Due to the fact that many African-Americans cannot trace their genealogy back more than three generations, it would be extremely difficult to distinguish between those who are descended from Freemen and those descended from Slaves. "Slavery and discrimination of human beings is a terrible, inhumane practice and is something that should never be done, and should never have been done (Winbush)." The United States of America was one of the biggest practitioners of this injustice in the past and this is something that shall for all time tarnish the history of America. Slavery originates from the beginning of history and has since been abolished in American culture. According to Raymond Winbush, there are many people that feel that the memory of slavery should be paid in the form of reparations. They believe America today is completely responsible for the horrible lives that African-Americans had to face, and that all African-Americans should receive payment from the government. However, others feel that slavery isn't the problem of people today, black or white, and that no reparations need to be paid. Everyone has their own point of view, and their own way of portraying the problem. Some choose to elaborate on the pain and sufferings of others and some choose to adhere to non-discriminate ideals that currently exist in society. Cutting through all emotion and fronts put up by both sides and by properly analyzing the issue, reparations for African American decedents of slaves would be a difficult issue to work through. There are many factors to way in.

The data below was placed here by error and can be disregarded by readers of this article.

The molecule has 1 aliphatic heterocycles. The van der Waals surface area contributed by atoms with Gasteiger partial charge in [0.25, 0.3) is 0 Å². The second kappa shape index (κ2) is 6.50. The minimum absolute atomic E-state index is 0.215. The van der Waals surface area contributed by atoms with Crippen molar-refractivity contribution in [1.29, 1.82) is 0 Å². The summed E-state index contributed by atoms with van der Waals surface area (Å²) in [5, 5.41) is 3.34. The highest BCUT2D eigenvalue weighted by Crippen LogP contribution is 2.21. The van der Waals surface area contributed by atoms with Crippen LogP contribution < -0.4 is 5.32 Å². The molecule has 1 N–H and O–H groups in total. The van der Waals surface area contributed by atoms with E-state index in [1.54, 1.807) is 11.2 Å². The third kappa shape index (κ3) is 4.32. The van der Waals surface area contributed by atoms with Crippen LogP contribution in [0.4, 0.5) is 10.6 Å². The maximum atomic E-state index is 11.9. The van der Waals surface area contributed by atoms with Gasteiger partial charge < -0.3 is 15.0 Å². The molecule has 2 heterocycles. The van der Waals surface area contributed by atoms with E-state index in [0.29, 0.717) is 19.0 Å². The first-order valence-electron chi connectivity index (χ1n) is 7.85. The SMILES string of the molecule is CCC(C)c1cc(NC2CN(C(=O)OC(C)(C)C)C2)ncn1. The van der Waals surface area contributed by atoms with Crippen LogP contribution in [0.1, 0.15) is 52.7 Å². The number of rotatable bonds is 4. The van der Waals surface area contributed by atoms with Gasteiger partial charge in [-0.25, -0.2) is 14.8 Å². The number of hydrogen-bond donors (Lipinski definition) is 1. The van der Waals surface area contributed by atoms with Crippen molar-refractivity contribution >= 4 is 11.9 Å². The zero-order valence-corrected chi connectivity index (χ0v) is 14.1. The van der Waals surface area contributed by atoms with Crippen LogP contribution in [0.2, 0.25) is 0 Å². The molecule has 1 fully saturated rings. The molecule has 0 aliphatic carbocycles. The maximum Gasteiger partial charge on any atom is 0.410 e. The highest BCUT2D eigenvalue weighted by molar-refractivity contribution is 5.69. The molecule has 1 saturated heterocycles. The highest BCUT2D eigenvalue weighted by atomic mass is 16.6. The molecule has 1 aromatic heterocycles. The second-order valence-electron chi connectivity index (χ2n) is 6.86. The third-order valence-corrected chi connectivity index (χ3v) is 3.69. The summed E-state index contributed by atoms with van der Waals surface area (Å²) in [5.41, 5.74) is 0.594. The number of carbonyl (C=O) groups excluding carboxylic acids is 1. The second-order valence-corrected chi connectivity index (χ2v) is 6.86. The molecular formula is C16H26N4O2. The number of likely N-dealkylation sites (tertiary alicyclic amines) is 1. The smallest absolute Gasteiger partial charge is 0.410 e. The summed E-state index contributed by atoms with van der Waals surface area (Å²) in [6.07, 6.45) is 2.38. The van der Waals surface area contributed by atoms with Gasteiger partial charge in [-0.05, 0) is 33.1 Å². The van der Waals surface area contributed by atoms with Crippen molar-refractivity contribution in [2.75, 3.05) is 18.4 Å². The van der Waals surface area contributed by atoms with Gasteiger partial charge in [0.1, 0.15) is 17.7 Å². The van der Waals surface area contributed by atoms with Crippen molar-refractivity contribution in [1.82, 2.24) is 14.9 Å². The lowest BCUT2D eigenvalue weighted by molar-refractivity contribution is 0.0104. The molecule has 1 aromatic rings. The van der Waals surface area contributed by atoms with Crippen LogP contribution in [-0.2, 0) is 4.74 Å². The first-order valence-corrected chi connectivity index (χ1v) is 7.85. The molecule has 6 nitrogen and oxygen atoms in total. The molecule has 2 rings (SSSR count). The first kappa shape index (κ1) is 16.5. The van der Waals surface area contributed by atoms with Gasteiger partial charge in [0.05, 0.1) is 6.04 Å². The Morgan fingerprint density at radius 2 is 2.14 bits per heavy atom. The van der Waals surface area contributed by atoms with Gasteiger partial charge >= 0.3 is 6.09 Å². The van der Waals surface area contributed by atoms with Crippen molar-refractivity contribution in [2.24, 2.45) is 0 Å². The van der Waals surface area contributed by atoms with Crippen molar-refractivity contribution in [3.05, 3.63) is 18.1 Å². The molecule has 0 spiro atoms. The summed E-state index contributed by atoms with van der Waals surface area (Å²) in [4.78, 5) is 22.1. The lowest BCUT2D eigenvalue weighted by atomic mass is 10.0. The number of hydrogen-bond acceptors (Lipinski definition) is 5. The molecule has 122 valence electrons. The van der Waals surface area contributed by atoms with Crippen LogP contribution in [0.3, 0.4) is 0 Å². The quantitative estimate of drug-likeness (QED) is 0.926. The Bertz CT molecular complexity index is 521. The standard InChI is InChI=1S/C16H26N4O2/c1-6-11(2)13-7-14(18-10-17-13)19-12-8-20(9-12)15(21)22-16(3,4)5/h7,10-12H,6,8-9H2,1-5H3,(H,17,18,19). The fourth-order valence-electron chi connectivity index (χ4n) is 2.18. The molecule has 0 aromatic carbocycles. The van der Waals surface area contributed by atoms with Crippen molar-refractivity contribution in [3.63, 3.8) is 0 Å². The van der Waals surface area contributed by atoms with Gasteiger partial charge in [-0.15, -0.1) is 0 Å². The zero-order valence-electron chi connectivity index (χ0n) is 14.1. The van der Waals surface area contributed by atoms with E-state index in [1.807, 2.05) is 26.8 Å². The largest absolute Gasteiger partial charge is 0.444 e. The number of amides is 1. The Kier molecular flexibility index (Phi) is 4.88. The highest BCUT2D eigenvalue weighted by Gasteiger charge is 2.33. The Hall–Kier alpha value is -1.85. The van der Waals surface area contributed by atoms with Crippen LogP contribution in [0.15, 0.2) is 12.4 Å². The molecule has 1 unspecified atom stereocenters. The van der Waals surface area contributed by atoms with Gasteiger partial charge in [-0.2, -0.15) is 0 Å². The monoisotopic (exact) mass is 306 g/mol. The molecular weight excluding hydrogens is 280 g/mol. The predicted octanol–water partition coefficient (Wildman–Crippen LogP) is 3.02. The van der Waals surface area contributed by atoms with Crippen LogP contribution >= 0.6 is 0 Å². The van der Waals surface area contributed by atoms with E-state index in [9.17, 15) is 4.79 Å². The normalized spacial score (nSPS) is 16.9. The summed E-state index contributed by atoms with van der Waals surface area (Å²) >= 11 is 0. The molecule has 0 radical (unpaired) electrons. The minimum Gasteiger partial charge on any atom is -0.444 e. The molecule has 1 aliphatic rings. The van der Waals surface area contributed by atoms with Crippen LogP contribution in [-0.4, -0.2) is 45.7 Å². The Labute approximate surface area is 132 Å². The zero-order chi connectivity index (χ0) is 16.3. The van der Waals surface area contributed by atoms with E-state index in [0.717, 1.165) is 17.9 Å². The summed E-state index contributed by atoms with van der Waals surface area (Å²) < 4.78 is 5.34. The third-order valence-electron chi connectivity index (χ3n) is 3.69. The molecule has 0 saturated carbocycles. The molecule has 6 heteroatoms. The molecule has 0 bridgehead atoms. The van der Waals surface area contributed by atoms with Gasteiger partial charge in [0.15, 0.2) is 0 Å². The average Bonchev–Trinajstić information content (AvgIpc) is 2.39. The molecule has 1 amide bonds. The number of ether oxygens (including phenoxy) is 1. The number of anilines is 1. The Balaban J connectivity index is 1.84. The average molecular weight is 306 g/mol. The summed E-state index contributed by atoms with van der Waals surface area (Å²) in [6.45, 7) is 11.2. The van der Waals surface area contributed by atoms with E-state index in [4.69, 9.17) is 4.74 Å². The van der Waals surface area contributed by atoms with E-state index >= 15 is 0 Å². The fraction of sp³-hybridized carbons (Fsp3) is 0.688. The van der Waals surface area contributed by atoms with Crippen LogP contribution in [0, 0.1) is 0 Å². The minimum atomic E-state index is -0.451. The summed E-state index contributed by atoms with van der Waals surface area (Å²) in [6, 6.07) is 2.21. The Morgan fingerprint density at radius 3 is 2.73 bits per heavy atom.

"Forty acres and a mule" was what the U.S. government promised former black slaves during the Reconstruction Period, following the Civil War. That promise never came true and now, over a century later, the topic of reparations is still being heavily debated (Black Collegian)." Both sides of this story have such a great number of relevant and significant arguments that the issue of slave reparations could run in...
Winbush, Raymond: Should America Pay: Slavery and the Raging Debate on Reparations. Amistad Press August 1st 2003
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